>> GPL copyright notice in the beginning of the BLAS header in the GSL
>> library. How can I think that using the GSL blas is producing a GPL
>> derivative, while I could compile with ATLAS without changing a single
>> line of code?
> I don't know anything about this.  It would probably depend on what was
> written when, designed for what.
>  The rationale of GPL 3 is well designed on this point,
>> since the "whole work" do not include such standardized API...
> Are you trying to note some difference between GPL v2 and v3 here?  I'm
> not understanding your point.  GPL v2 says (referring the requirements
> for new code), "These requirements apply to the modified work as a
> whole." and GPL v3 says, "You must license the entire work, as a whole,
> under this License to anyone who comes into possession of a copy."  I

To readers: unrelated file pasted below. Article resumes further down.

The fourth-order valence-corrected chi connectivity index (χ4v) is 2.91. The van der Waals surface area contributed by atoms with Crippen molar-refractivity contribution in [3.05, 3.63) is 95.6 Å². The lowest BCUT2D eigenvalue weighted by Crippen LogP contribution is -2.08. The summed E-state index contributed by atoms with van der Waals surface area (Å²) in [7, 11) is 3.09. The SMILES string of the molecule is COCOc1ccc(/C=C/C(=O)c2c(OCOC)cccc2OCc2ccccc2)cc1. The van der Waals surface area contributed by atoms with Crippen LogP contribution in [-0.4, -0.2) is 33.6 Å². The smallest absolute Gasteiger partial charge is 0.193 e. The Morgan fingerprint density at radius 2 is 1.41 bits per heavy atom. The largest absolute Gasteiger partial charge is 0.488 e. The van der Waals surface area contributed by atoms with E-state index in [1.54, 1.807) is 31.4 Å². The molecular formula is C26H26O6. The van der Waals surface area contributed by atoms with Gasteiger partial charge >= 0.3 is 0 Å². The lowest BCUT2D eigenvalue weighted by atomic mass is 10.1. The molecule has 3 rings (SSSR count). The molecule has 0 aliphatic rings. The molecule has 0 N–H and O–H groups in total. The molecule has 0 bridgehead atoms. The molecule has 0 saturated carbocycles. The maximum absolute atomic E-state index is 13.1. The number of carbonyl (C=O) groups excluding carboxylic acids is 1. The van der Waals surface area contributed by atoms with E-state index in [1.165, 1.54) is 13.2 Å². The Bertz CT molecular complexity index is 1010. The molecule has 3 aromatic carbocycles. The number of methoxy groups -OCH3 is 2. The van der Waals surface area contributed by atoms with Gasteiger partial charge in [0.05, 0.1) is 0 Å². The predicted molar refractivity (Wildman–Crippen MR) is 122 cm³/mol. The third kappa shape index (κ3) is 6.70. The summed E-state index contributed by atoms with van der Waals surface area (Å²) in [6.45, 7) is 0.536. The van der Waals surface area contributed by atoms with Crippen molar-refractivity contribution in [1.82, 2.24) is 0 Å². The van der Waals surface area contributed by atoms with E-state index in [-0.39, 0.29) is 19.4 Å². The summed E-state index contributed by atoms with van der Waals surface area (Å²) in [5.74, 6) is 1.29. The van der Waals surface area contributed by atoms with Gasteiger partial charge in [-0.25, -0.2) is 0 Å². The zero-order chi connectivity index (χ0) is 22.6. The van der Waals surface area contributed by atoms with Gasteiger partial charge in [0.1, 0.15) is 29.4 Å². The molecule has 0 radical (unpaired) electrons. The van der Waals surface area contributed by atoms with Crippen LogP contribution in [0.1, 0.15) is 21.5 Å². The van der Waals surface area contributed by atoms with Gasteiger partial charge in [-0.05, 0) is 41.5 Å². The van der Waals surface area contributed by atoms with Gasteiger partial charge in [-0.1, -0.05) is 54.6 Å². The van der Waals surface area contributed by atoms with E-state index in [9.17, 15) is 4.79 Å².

> don't see a big distinction here.
If you take the whole licences, you could observe the word "derivative" 
in GPL v2 in Point 0, which defines the licence extent.  GPL v3 differs 
by speaking only about the whole work, and in Point 0, the "covered 
work". The definitions have to be found in the rationale. It seems (also 
from other discussion) that the GPL v3 has been cautious with the use of 
the word derivative, because of the interpretation problem.
>> The licence GPL 3 becomes less and less clear, and it could produce a
> lot of law problems,
>> especially in Europe where trials are not as expensive as in North
>> America, and law is different. For instance, GPL is a contract in view